Wednesday, March 18, 2009


As the job market has slid over the past 15 months, I have had a lot of newly unemployed friends contact me for referrals to great recruiters. At first, my response was, "A recruiter will only want to hear from you if s/he is actively working on an assignment for which you may be a perfect fit." Then the market worsened and my recruiter friends started asking me for referrals to companies that had open positions. So my advice to both groups became, "Great hunters always know how to think like their prey, which allows them to accurately predict where they will be and what will draw them in." This may be an odd metaphor, but it has been working so I decided to share it with everyone via my blog.

First, what drives a recruiter's behaviors? External recruiters live and die by their individual placements. They must find a great candidate, sell both the candidate and the employer on the match and then convince them to stay together for at least six to twelve months (recruiters rarely get paid if the person does not stay for a pre-determined length of time). Internal recruiters live and die by the quality and speed of placements because they must deal with the "customer" every day (i.e. they both work for the same company). Depending on how clever they are, they may rely on global job boards (not very clever) or they may reach out to a network of well-connected contacts in that industry (very clever). Greed-driven external recruiters will often spam a company with a ton of applicants hoping something will stick (aka spray and pray). Thoughtful ones will do a thorough job sourcing candidates via channels not usually used by internal recruiters and will do a nice pre-screen on the front end to make sure they are only sending a small number of highly-qualified and strong-fit candidates. Internal recruiters may spend a great deal of time only filling entry-level positions, which means they will be found at college job fairs. More valuable internal recruiters will spend that time at industry events, talking up the benefits of working for the company (to employees of competitor companies) and identifying fresh thinkers who may be delivering cutting-edge presentations.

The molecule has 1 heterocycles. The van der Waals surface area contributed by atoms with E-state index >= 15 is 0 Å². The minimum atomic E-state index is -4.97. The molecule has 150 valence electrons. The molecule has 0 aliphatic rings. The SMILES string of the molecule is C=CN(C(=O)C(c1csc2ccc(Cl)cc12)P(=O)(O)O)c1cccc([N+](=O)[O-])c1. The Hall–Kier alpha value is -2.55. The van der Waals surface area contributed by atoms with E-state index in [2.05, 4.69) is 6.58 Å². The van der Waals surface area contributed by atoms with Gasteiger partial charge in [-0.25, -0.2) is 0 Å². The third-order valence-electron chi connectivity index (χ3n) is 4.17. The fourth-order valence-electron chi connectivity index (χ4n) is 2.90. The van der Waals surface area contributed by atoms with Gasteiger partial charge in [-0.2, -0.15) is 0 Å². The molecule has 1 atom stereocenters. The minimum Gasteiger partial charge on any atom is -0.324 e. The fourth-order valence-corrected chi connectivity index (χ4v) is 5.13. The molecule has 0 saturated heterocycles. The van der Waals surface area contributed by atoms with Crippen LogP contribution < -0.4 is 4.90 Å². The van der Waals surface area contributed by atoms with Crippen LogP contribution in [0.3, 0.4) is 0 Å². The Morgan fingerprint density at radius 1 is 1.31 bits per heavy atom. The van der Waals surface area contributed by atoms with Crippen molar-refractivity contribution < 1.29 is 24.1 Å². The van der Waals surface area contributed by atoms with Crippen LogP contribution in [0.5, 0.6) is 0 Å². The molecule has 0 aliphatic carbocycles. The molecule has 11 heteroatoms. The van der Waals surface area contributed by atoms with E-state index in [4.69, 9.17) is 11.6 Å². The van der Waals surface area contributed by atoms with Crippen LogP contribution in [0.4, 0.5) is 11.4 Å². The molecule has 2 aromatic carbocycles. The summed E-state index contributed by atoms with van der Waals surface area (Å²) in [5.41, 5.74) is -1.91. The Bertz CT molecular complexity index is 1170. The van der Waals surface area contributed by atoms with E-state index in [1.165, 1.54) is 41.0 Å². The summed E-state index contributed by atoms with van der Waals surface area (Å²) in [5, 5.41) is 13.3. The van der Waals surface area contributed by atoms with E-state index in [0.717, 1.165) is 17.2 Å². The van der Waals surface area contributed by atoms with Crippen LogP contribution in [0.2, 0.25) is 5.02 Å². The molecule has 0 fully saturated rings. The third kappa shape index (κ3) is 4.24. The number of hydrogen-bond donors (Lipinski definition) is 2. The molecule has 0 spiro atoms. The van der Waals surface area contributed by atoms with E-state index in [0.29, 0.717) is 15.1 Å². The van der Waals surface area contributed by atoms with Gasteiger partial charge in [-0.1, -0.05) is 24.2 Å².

Recruiters can also be found online. This is a great way to play "fly on the wall" and start to learn about the current recruiting market and techniques that recruiters use. (It is better to be easily found by a recruiter than to look desperate by sending your resume to hundreds of them directly - remember, unsolicited resumes from people who cannot be immediately beneficial will be tossed in the garbage.) Some of the places where recruiters are lurking include:
  • - as advertised, this is a warehouse of blogs and comments by both internal and external recruiters (you can quickly learn about fee splits, search basics, and other hot topics by poking around this site)
  • - this site is run by a media company and I believe that they cull the membership in order to promote the Journal of Corporate Recruiting Leadership (for leaders of internal recruiting teams) and various conferences that they sponsor, but the members post great information and they have local groups that you can join
  • - look for a group like this in your neighborhood because this is where the recruiters literally meet!